Wyoming would have adequate revenues to manage a moderate economic downturn without raising taxes or cutting services, according to a new analysis from Moody’s Analytics.
Craig Bohl, head football coach at the University of Wyoming, earned $1.4 million in 2018, making Bohl the highest-paid public employee in Wyoming last year, according to a ranking by the website GOBankingRates.
Legislative appropriations for Wyoming arts agencies are projected to reach $1.1 million for fiscal year 2020, which equates to $1.92 per capita in the state, according to a report from the National Assembly of State Arts Agencies (NASAA).
Twenty-three counties in the state are now under a Second Amendment sanctuary law or ordinance, according to updates from the website Gunrightswatch.com and media reports.
Borrowers in Wyoming who sought forgiveness of their student loans in the second quarter of 2019 numbered 383, according to a new state-by-state analysis by the U.S. Department of Education.
Federal agency research dollars going to Wyoming totaled $79.2 million in fiscal year 2018, according to a new analysis by the Research!America alliance.
The Corporation for Public Broadcasting allocated $1,477,302 in fiscal-year 2018 to support public television and radio in Wyoming, the fourth lowest amount among the 50 states and the District of Columbia, CPB reported.
Wyoming two-year colleges charged students $3,240 in tuition and fees during the 2018-19 academic year, the ninth lowest cost among 49 states examined, the College Board said in a new report.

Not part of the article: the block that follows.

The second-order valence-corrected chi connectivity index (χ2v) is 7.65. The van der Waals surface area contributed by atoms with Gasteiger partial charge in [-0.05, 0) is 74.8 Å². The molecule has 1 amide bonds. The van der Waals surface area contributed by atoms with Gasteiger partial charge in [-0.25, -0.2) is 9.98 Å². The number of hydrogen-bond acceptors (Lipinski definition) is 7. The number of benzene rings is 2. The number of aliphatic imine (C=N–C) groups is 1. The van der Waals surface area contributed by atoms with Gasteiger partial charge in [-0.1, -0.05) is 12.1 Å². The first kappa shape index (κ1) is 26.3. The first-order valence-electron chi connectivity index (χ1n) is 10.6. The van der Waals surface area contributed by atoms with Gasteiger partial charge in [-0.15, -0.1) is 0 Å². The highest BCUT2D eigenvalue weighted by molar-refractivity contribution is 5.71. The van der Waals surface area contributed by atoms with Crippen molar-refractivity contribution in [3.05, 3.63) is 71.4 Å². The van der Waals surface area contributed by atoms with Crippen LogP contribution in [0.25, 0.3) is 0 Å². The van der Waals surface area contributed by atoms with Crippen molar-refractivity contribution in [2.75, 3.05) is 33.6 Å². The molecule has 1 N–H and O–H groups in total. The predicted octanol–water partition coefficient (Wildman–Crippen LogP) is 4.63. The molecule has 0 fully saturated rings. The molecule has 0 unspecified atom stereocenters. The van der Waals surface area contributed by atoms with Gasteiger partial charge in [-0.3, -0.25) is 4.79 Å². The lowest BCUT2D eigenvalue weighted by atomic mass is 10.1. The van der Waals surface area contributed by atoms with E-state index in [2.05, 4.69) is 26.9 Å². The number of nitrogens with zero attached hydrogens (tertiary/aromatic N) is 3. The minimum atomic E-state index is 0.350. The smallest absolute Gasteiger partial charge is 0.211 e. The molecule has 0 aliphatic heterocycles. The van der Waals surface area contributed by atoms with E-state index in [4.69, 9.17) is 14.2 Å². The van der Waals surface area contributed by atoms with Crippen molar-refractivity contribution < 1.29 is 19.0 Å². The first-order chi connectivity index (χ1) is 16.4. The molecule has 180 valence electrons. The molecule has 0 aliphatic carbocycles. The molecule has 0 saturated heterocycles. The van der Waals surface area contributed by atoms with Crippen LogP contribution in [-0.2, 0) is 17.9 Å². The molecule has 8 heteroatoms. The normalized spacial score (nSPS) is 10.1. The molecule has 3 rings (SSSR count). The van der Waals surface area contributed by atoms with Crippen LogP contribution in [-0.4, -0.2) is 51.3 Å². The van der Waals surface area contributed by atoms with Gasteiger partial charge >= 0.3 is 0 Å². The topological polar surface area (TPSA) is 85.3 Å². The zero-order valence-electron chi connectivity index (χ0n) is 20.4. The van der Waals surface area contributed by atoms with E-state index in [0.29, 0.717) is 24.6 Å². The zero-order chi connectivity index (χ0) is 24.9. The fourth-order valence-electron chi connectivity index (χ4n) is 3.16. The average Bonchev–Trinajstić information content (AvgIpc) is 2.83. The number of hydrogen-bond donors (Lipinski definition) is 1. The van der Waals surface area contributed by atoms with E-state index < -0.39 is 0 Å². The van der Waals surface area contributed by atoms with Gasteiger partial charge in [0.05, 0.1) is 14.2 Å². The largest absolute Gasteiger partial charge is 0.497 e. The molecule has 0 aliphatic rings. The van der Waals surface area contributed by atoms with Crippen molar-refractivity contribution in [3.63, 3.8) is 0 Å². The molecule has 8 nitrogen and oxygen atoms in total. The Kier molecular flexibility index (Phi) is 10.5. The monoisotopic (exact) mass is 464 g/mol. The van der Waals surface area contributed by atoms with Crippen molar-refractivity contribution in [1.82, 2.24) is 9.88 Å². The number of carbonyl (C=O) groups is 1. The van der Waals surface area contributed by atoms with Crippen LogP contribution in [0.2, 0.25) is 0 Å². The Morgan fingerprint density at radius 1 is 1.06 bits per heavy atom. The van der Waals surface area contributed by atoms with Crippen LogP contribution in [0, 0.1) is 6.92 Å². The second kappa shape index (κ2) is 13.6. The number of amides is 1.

The single U.S. House of Representatives member representing Wyoming draws an annual salary of $174,000, according to the Congressional Research Service.
Wyoming four-year public university tuition and fees went from $4,393 in 2004-05 to $5,581 in 2019-20, the seventh smallest increase among the 50 states and the District of Columbia, the College Board said in a new report.
State lawmakers in Wyoming now draw a base salary of $150 per day, in addition to travel outlays of 58 cents per mile, according to a recent study by the National Conference of State Legislatures.
Wyoming two-year college tuition and fees at public institutions went from $2,284 in 2004-05 to $4,173 in 2019-20, the third largest increase among 49 states studied, the College Board said in a new report.
Public schools in Wyoming spent an estimated $1.8 billion during the 2018-19 academic year, a 5.2 percent increase in expenditures over the previous year, according to a National Education Association report.